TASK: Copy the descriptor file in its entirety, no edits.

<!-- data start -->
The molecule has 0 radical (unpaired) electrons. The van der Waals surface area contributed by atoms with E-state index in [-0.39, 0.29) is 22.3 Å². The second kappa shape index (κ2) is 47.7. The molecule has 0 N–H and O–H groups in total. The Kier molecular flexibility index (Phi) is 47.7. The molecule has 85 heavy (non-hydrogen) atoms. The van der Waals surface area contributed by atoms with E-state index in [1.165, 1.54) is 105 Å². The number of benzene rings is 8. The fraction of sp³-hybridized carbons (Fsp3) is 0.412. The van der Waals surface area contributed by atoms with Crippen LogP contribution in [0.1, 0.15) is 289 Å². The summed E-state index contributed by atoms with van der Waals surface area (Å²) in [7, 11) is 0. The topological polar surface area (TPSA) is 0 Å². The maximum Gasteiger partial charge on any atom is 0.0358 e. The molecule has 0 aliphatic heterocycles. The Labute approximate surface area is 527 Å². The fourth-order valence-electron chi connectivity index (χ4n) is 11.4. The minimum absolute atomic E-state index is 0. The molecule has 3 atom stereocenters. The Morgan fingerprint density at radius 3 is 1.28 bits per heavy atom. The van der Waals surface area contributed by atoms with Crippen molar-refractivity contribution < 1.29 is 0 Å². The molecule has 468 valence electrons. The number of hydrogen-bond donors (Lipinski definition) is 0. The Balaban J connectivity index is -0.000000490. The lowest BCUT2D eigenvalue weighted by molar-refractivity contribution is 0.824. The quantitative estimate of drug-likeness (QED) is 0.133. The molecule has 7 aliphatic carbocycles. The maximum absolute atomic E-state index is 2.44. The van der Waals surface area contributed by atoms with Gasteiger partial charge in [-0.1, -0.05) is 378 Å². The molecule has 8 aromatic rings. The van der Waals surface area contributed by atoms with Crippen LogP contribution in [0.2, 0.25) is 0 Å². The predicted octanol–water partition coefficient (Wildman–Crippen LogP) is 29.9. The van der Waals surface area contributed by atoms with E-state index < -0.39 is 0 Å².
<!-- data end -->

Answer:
The molecule has 0 radical (unpaired) electrons. The van der Waals surface area contributed by atoms with E-state index in [-0.39, 0.29) is 22.3 Å². The second kappa shape index (κ2) is 47.7. The molecule has 0 N–H and O–H groups in total. The Kier molecular flexibility index (Phi) is 47.7. The molecule has 85 heavy (non-hydrogen) atoms. The van der Waals surface area contributed by atoms with E-state index in [1.165, 1.54) is 105 Å². The number of benzene rings is 8. The fraction of sp³-hybridized carbons (Fsp3) is 0.412. The van der Waals surface area contributed by atoms with Crippen LogP contribution in [0.1, 0.15) is 289 Å². The summed E-state index contributed by atoms with van der Waals surface area (Å²) in [7, 11) is 0. The topological polar surface area (TPSA) is 0 Å². The maximum Gasteiger partial charge on any atom is 0.0358 e. The molecule has 0 aliphatic heterocycles. The Labute approximate surface area is 527 Å². The fourth-order valence-electron chi connectivity index (χ4n) is 11.4. The minimum absolute atomic E-state index is 0. The molecule has 3 atom stereocenters. The Morgan fingerprint density at radius 3 is 1.28 bits per heavy atom. The van der Waals surface area contributed by atoms with Crippen molar-refractivity contribution < 1.29 is 0 Å². The molecule has 468 valence electrons. The number of hydrogen-bond donors (Lipinski definition) is 0. The Balaban J connectivity index is -0.000000490. The lowest BCUT2D eigenvalue weighted by molar-refractivity contribution is 0.824. The quantitative estimate of drug-likeness (QED) is 0.133. The molecule has 7 aliphatic carbocycles. The maximum absolute atomic E-state index is 2.44. The van der Waals surface area contributed by atoms with Gasteiger partial charge in [-0.1, -0.05) is 378 Å². The molecule has 8 aromatic rings. The van der Waals surface area contributed by atoms with Crippen LogP contribution in [0.2, 0.25) is 0 Å². The predicted octanol–water partition coefficient (Wildman–Crippen LogP) is 29.9. The van der Waals surface area contributed by atoms with E-state index < -0.39 is 0 Å².